Those jars look great! I have the All American Pressure canner also, mine sounds like the one mentioned by the gal a few comments back. It has the metal to metal seal, and the round weight that jiggles to let pressure escape and maintain the exact pressure desired. I ordered mine through Lehman's non-electric company in Ohio. I got it a few years ago and it was a couple hundred dollars or so, and I like it very much. I have used mine to can various things, probably for green and yellow beans from the garden the most- many, many jars of those! Shauna

Melanie said...

I love my pressure canner! It was my mother's, given to me when I began to be interested in canning several years ago. Amusingly, since then, because my sister and I (and Rebecca and her family) can a lot, my mom decided she needed one of her own again :)

One of my favorite things to can in the pressure canner are straight up cooked dried beans. They take a bit of time but cost less (and canned beans are cheap, but I did the math), and I can control the sodium (none) and any other weird stuff (also none) that go into them!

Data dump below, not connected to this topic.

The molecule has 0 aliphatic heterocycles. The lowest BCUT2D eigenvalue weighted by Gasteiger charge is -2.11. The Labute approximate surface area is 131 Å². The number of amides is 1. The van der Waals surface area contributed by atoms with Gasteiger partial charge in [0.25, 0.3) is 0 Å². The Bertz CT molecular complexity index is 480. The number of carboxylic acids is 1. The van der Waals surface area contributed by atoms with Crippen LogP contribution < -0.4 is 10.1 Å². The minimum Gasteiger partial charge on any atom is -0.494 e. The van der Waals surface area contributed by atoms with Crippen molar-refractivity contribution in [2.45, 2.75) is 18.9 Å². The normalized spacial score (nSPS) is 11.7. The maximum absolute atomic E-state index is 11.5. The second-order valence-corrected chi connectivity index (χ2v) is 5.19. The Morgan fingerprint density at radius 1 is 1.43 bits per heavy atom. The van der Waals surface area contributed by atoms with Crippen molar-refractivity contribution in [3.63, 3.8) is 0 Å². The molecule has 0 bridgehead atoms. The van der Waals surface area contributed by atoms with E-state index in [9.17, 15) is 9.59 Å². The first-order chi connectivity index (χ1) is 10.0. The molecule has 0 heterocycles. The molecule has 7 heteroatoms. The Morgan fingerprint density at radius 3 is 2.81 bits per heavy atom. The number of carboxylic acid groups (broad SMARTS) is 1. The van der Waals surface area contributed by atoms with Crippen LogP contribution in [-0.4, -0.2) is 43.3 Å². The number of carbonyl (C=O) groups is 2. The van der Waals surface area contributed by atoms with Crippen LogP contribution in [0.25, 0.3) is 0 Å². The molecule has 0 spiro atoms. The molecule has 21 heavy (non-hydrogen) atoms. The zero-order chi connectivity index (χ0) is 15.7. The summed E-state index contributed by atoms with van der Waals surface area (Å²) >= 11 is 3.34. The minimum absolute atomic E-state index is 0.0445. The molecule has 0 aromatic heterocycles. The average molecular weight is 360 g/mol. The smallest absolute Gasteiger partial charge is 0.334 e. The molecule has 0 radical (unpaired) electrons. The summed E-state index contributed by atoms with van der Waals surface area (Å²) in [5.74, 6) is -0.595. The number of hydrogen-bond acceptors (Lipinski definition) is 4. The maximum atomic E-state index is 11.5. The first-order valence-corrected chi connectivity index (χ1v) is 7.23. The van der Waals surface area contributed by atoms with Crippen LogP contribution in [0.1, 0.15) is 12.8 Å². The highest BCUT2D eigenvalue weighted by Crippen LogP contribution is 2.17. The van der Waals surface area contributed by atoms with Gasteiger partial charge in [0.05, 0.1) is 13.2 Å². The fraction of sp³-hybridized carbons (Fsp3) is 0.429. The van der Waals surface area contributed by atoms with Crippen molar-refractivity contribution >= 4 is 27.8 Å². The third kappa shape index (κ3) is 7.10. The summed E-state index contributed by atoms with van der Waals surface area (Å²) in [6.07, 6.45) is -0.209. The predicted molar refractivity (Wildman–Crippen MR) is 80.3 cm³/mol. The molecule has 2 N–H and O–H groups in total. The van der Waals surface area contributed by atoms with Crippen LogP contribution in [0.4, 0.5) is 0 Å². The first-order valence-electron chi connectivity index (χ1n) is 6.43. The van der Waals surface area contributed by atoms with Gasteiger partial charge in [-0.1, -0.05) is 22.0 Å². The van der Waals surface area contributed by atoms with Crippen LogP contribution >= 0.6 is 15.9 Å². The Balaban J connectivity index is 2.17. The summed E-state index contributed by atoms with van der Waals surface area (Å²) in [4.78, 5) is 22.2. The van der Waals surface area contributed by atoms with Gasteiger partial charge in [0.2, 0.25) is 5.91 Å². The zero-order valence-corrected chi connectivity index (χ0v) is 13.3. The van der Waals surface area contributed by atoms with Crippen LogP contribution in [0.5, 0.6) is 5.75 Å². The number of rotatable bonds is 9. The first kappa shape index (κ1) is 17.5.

We use them to make hummus (black beans substituted for chickpeas in the Simply in Season recipe, with a generous dash of red pepper, is so wonderful), and toss them into salads in the summer and soups in the winter.

I'm feeling the winter blahs and am so ready for spring. You've inspired me with your beef stock cooking - perhaps I'll do that, too, and get those bones out of my freezer before the summer veggie bounty is upon us!

Steve said...

You might also like to try actually making the beef stock in the pressure canner too. You only need to cook the bones for around an hour at 15 lbs. pressure. I've done this with poultry and the bones come out crumbly in half an hour.

Anonymous said...

I agree that beef stock smells bad

Tried making beef stock in crock pot last night. The smell woke me up at 2.30am.
Had to open all the windows and turn the pot off
Still feel sick now with the smell!